Earlier this year, BCG was commissioned to conduct research into how fund managers perceived the value and benefits of bank-employed research analysts. The firm interviewed many of the major users and providers of investment research around the world and got what could be the fullest picture of the analyst industry ever achieved.
Perhaps most interesting is the fact that that banks themselves are seriously considering the validity of the current industry model. According to Giles Brennand, who runs the firm's financial services practice for Greater China, the banks wanted to know if the current model was sustainable and if not what possible other ways there could be to run their research teams.
What came out of your report as the highest value type of research?
Brennand: A strong message came through in this area. There was a view from most institutional investors that banks have better access to companies and their management teams than investors. Investors place a high value on analysts that have personal access to senior management especially the CFO to find out what the company is thinking about, their views on how the industry in going to evolve and how they are positioning to take advantage of that.
They like to hear the analysts' view on whether the plans they hear from companies are achievable. Investors find that economic analysis is more readily available in the public domain and less interesting to them although smaller institutions with no in-house facilities seem to place more value on this. Another area of value is the database analysis that researchers will do for free for corporates and fund managers.
Do companies make it very difficult for banks to run a decent research team here in Asia as they are not transparent with analysts?
Clearly there's a more sophisticated market inside the US where you even get independent research houses that make their money as publishers. There's significantly less reliance on analyst research in Asia as the available information is poor. This puts a greater emphasis on investors making their own company visits and receiving 'informed gossip' or word of mouth advice from the market.
If an analyst puts out a sell call on a company in Asia the bank won't get any further business from the corporate, which is not the case any more in the US. Business relations are still very personal here. Companies feel that negative comments are criticizing them as individuals. It's an issue of trust, which is what drives this lack of transparency and means that the analysts have to make more guesses and assumptions when coming to conclusions.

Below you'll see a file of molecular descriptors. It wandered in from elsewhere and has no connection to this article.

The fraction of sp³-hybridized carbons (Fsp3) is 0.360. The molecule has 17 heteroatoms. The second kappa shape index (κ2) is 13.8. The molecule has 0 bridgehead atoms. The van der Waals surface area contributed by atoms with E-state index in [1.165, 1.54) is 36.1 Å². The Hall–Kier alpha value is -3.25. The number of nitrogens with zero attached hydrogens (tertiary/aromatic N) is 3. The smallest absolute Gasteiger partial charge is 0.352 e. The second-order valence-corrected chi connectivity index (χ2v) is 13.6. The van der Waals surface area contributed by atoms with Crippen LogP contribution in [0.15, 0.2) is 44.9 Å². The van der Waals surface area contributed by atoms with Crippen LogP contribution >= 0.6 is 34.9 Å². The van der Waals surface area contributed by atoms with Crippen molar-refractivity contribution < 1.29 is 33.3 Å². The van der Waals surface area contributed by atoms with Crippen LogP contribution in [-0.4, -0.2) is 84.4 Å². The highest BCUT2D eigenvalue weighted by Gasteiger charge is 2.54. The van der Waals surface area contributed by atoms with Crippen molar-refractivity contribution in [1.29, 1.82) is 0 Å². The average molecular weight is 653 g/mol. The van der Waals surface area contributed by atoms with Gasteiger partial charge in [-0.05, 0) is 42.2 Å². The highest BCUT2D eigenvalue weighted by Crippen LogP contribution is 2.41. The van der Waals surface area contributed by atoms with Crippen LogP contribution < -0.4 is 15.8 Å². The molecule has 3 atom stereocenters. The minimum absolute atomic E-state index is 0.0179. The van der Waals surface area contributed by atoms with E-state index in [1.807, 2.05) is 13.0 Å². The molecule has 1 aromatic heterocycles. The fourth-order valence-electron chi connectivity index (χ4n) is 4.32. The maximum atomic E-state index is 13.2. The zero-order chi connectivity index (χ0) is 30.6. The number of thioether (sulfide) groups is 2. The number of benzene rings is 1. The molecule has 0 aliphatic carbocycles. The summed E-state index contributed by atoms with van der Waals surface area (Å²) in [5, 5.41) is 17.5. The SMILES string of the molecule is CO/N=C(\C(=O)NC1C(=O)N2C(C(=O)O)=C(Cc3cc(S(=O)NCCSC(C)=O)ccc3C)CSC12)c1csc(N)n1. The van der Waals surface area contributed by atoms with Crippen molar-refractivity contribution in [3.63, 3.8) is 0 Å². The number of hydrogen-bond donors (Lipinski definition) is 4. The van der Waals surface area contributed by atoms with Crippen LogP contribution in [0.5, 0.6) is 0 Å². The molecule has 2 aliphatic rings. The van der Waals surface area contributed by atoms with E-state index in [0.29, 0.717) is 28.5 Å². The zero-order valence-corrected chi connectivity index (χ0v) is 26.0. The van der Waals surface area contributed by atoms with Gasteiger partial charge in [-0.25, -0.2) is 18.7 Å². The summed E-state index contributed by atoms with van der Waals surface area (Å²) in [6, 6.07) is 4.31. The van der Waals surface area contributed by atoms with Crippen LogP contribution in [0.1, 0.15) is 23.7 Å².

If they have less evidence to support their conclusions than they would in more open markets it is easier for a company to say that the sell recommendation is not justified. This makes it more difficult to see which are the really high performing companies.
What was the impetus for your banking clients to consider change? Is it the lawsuits, is it Spitzer or is it just a fundamental realization that they are not making enough money on research?
The lawsuits have been decisive. Previously there had been a bit of self-flagellation for their excesses, which were very clear in technology research, but there had not yet been a real change in attitude. There are also likely to be some changes driven more by economics. Research is very expensive, especially with a lot of relatively small stocks to cover and different dynamics in the various markets. Not everyone can afford to do global research across all industries and I believe one change necessary for some smaller players is greater specialization.
There are probably opportunities for consolidation in Asia. For example, most banks need to be able to say something about Thai stocks but don't need to have their own research teams. If four or five research houses did the work it could be shared across the 20 major banks. That model has attractions from an economic point of view.